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oldannyboy
Posts: 2574
Joined: Wed Jun 15, 2016 8:28 am

Re: Soviet Airliners Outside the Eastern Bloc

Sat Mar 28, 2020 6:29 pm

UA735WL wrote:
Hi folks,

Bit of a two pronged question, so bear with me

As far as I know, SU and flag carriers of other Eastern Bloc countries operated Soviet airliners quite frequently on various international routes to Western countries. In these instances, did the Soviet types require any sort of special handling when compared to western types of the day?

For example, I'm wondering if a standard underwing pressure fuel nozzle would fit an Il-62 or Tu-154, or if a GPU compatible with a 737 would also work on a Soviet design. For that matter, were they able to burn the same blends of Jet-A as western types?

Logistically speaking, how did these carriers accomplish tasks like unscheduled maintenance? For example: If an Il-62 went tech at JFK, did they have to fly parts and mechanics in from Russia, or did they have contract MX at all their international stations that were trained on Soviet types?

The other part of the question is how many carriers not directly influenced by Moscow operated these airliners? I'm aware of a few:

Aeronica operated a pair of Tu-154M- there are photographs of them at MEX in the database here.

Several smaller Italian carriers operated the Yak-40- does anyone know which ones?

A South American carrier (I believe from Guyana) used a Tu-154 (not sure which variant) into JFK briefly in the 80s/90s (heard as an anecdote on an unrelated thread a while back on here).


Anyone know any more?


Syrianair operated Tu-134s, Tu-154s and Yak-40a well into the 2000s, on both domestic, regional and international flights. (charmingly unrelated anecdote: they were also the 'main' operator on international schedules of the Caravelle, which I think right till the late 80s and early 90s would still venture out to Rome, Athens and Larnaca - alongside the more common Tu-134s/154s and 727s).

Turkish charter outfit Greenair leased and operated a number of Tu-154s in the late 80s.

Ghanaian operator Pan African Airways operated an IL-62M on flights into London Stansted from Banjul in the early 1990s.

Aviogenex of Yugoslavia operated a fairly large number of Tu-134s on intra-European charters -very successfully and also making money with them apparently!- for many years, latterly supplemented by 732s and 722s.

General Air of Germany operated briefly the Yak-40 for domestic flights in the 1970s.

Italy has had several operators of [the same] batch of Yak-40s operating in the '70s and right through the early '90s. As a child I remember seeing the Aertirrena ones at Florence airport. they were nice ante-litteram 'regional' jets with nicely appointed, smart interiors. They were also operated by Avioligure (I believe the first western operator of the type), Alinord (alongside F-28-Mk1000s) and some other more obscure outfits (like AirSettanta), and late in the '90s Italo-Albanian Ada Air.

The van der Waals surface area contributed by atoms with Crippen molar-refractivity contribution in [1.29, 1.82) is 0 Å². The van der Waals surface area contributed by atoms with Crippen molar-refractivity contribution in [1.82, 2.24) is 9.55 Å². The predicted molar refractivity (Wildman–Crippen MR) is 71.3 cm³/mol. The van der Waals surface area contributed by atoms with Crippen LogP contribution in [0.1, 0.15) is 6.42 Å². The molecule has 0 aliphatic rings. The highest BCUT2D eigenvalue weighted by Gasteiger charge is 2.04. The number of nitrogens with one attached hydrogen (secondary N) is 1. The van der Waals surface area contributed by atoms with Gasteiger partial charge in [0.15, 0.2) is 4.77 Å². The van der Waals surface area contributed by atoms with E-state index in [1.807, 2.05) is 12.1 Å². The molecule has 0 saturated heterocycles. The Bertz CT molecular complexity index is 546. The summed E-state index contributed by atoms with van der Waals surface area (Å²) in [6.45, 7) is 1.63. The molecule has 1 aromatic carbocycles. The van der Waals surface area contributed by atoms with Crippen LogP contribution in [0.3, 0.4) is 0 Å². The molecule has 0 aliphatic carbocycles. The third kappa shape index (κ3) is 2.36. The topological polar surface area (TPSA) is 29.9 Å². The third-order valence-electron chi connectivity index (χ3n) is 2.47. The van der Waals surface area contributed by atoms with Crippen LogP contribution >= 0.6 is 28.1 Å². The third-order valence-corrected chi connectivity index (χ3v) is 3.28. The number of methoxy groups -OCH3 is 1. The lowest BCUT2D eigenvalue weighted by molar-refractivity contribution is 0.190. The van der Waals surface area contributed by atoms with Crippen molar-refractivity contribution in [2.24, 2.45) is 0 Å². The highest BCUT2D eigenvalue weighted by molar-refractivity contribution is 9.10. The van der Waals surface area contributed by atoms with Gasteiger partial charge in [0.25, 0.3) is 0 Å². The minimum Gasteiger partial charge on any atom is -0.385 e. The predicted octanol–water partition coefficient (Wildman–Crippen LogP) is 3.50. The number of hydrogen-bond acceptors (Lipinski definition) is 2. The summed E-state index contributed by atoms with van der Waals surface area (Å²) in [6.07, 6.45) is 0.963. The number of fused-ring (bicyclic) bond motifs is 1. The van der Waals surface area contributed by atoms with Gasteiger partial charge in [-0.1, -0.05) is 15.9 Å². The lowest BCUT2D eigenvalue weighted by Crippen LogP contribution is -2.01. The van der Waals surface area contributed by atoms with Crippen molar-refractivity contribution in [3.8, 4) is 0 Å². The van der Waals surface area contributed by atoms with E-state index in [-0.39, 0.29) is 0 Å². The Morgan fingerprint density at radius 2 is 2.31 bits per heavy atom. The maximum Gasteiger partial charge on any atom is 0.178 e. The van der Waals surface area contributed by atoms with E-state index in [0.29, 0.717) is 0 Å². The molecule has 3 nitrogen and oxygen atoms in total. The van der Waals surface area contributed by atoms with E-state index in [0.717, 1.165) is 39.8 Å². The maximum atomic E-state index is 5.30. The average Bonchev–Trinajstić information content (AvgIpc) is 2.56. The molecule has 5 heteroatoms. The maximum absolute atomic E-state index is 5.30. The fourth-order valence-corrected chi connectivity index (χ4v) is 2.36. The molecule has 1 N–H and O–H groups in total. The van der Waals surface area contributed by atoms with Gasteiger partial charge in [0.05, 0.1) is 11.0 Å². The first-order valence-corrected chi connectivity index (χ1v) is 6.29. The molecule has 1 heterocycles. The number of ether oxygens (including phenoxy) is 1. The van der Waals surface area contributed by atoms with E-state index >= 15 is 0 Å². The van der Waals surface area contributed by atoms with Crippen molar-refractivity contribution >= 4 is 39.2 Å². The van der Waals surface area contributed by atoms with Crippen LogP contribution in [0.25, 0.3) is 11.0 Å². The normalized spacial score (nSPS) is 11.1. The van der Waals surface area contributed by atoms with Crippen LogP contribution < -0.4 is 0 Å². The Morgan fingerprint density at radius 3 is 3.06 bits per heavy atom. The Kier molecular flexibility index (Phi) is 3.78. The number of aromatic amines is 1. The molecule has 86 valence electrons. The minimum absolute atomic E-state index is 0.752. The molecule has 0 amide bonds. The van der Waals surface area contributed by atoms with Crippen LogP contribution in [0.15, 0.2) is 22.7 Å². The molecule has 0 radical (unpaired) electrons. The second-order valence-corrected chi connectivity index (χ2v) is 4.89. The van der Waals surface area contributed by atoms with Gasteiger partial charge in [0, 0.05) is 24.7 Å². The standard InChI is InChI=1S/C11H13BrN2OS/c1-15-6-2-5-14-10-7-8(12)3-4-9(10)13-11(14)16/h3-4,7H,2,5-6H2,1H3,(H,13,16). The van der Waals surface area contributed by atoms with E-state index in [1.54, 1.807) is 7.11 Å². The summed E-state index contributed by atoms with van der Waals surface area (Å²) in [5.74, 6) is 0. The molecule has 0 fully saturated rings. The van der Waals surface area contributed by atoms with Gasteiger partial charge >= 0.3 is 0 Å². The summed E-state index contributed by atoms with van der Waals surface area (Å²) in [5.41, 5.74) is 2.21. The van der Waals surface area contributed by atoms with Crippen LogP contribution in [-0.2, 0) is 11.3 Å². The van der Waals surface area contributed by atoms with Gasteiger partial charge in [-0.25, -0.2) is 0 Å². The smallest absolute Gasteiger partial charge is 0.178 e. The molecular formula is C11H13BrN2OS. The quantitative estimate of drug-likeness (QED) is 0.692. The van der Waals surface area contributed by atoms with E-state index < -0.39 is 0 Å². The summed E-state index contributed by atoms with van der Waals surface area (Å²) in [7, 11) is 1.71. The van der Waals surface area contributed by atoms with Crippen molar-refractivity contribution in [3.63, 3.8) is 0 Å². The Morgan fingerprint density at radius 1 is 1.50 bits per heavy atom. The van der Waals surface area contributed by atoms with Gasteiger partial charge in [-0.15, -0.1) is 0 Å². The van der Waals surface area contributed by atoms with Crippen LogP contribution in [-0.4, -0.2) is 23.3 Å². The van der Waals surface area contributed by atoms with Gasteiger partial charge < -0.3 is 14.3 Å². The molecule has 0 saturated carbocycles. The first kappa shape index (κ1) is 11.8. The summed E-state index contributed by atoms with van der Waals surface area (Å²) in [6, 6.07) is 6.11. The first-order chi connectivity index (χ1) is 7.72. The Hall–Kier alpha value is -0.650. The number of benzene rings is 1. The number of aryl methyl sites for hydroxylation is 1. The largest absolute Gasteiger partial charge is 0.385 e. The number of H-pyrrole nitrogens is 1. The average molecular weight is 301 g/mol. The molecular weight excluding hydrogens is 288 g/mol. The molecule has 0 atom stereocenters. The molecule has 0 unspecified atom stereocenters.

Let-410s are still operated in Italy by a number of operators who 'offer capacity' to some small second-tier operations, like summer flights to Elba island.

The LET-410 has also been operated by several Venezuelan smaller airlines for many years, mostly on the Caracas-Gran Roque route.

In the '90s (post Yugoslav conflict) Bosna Air of Bosnia operated Yak-42s. I believe the Yak-42 was also used in Macedonia at some point.
 
oldannyboy
Posts: 2574
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Re: Soviet Airliners Outside the Eastern Bloc

Sat Mar 28, 2020 6:31 pm

Antaras wrote:
Maybe those Russian airframes need some special treatment (software updates, ...). Those "moderation" may come from Western countries, and I guess that those are the reasons why Air Koryo is being banned from EU airspace (the same with Iran when it cannot access new update for its shiny new A332s and A321)


Not sure what you are talking about.... 'software updates'... "moderation"...Air Koryo..? And the sanctions against Iran? what's that got to do with this?
 
oldannyboy
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Re: Soviet Airliners Outside the Eastern Bloc

Sat Mar 28, 2020 6:41 pm

PSAatSAN4Ever wrote:
With regards to handling and mechanical issues, I would venture a guess that, as these were mostly "flagship & prestige routes", and given that the average citizen (not being high up in the Communist party) wasn't allowed to travel or couldn't afford to travel, there would have been a LOT of empty seats for "state security personnel" as well as well-trusted mechanics to travel with the airline, along with perhaps a supply of spare parts.